Recognizing Painful History and Way Forward

By Ashling Murphy, Toronto Police Service Published: 10:59 a.m. September 30, 2021

The Service has created a short video recognizing the National Day for Truth & Reconciliation, encouraging our members and our community to reflect on the impact of residential schools on generations of Indigenous peoples.

An image of the Aboriginal peacekeeping logo in orange
The National Day Truth & Reconciliation is a chance to reflect on the history of residential schools

In June, the federal government declared September 30th the first “National Day for Truth and Reconciliation,” a day to honour the healing journey of residential school survivors and their families.  It gives Canadians an opportunity to recognize and absorb the true legacy left by residential schools.

Orange Shirt day was first officially recognized on September 30th, 2013. The history stems back to 1973 when a young girl named Phyllis Jack Webstad attended the St. Joseph Mission Residential School in British Columbia.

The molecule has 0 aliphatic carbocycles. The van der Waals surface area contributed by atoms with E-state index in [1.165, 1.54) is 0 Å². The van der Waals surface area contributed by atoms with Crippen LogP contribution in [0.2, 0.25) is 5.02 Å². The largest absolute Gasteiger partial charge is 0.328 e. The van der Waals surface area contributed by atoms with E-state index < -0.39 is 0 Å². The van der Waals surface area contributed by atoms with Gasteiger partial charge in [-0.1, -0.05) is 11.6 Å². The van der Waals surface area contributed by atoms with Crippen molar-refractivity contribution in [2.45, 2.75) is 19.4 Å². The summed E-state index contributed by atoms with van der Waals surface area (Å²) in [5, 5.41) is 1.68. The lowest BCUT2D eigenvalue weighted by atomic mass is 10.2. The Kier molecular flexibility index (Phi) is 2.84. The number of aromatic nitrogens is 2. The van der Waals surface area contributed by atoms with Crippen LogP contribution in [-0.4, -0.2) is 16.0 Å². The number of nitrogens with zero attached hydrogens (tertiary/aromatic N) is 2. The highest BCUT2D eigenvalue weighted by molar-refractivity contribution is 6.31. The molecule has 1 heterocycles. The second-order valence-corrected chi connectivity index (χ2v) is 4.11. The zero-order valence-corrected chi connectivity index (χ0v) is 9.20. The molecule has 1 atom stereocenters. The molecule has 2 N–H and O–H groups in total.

“Just know that every Indigenous person is carrying the memory and pain that was inflicted on the children that lived through this dark history,” said Frances Sanderson, Co-Chair on the Aboriginal Consultative Committee and Manager of Nishnawbe Homes, noting Sept. 30 is also a day to look forward. “A day to ask that we all find ways to look to the future, with truth, honesty, caring, sharing and respect for all people who call Turtle Island, Canada, home.”

National Day For Truth & Reconciliation

Superintendents Stacy Clarke and Rob Johnson, as well as Aboriginal Liaison Officer Constable Monica Rutledge lent their voice to the message.

“We all need to find ways to position the inclusion of Indigenous voices first if true reconciliation is to be achieved. The first step is understanding the history,” said Superintendent Johnson, who co-chairs the Aboriginal Consultative Committee. “I urge you to read the Truth and Reconciliation report and its calls to action, which can be found online."

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